In the Senate, Sen. Kirsten Gillibrand (D-NY) proposed legislation exempting certain producers from the DSMP, but it does not appear to have gained traction as a compromise measure. It is unknown whether she will offer her proposal as a compromise amendment during Senate committee markup.
Reps. Bob Goodlatte (R-VA) and David Scott (D-GA) introduced an amendment in the House, with the strong backing of the International Dairy Food Association (IDFA) which would repeal only the DMSP from the new programs. The vote failed during committee markup in 2012, but the two sponsors have announced their intention to reintroduce the amendment during markup on May 15. Although it is likely to fail, it highlights a key barrier to consensus - and perhaps passage - on this key portion of the bill.
Farm Safety Net
Both the House and Senate bills would eliminate direct payments and use the savings to bolster crop insurance. The Senate bill did away with counter-cyclical payments and the Average Crop Revenue Election (ACRE) program. In their place, it established the Supplemental Coverage Option (SCO) and the Agriculture Risk Coverage (ARC) program, margin protection programs that would provide "shallow loss coverage" to producers, in addition to their crop insurance coverage, up to a maximum of 89% of the producer's risk.
The House bill, on the other hand, gives the producer a choice between new programs called Revenue Loss Coverage (RLC), a modified version of the revenue-based SCO, or Price Loss Coverage (PLC), price-based coverage which uses target rates to determine payment levels. House Agriculture Committee Chairman Frank Lucas (R-OK) has stated that his Committee's farm safety net provisions will remain intact.
The ascension of Sen. Thad Cochran (R-MS), a southerner, to Ranking Member of the Senate Agriculture Committee, replacing Sen. Pat Roberts (R-KS), a Midwesterner, is an indication that change may come to the farm safety net provisions proposed in the Senate bill. Complaints against the provisions were that the new policies - the ARC and SCO, especially - accompanied by the elimination of direct payments, benefited Midwestern producers to the detriment than southern producers. Generally, southern agriculture supports direct payments because their value is greater to southern farmers, because of the crops they grow, than they are to Midwestern farmers. Southern farmers preferred the proposal by Chairman Lucas, where target payments were kept as the benchmark for payments to producers, effectively maintaining the counter-cyclical payment the Senate eradicated. The Senate bill may reflect changes to its farm safety net provisions, likely prompted by Sen. Cochran, that more closely resemble those in the House bill.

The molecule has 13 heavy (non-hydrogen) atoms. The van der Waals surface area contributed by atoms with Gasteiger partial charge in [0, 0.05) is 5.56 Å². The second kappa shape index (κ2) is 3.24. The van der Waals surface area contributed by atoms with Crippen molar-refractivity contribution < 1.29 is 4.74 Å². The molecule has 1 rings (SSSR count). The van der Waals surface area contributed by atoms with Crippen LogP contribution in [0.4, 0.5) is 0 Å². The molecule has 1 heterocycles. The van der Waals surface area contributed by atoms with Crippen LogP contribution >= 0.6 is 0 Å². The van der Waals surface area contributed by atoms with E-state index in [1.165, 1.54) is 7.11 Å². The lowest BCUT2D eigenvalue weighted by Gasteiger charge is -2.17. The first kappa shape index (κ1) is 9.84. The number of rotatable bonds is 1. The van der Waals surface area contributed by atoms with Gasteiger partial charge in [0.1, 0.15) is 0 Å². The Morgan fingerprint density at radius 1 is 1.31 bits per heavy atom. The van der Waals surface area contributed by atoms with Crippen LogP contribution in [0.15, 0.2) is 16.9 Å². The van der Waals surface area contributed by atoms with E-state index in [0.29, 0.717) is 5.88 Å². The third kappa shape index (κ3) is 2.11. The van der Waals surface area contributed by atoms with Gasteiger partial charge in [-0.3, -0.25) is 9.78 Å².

Some farm organizations - notably, the American Soybean Association (ASA) and the American Farm Bureau Federation - have adjusted their positions on the farm safety net from last year. ASA, previously a supporter of the "shallow loss coverage" proposal, announced that it would support updating and extending the current Counter-Cyclical Program and continue to support the SCO as a complement to federal crop insurance. The Farm Bureau, which previously supported catastrophic loss coverage over shallow loss coverage, now supports protection against smaller revenue losses, including a stacked income protection program, bolstered crop insurance, and counter-cyclical payments and marketing loans. Both organizations support eradicating direct payments.
Most stakeholders and lawmakers continue to support crop insurance, however. While some have argued that federal crop insurance subsidies drive up the cost of the program, most attacks to the increase in crop insurance expenditures - which have increased as a result of the record payout following last year's devastating drought - have been successfully fended off by producers and their lawmakers strongly emphasizing its importance. Lawmakers are also debating whether to tie crop insurance subsidies to compliance with conservation programs, a concept the Senate Farm Bill included but the House bill did not.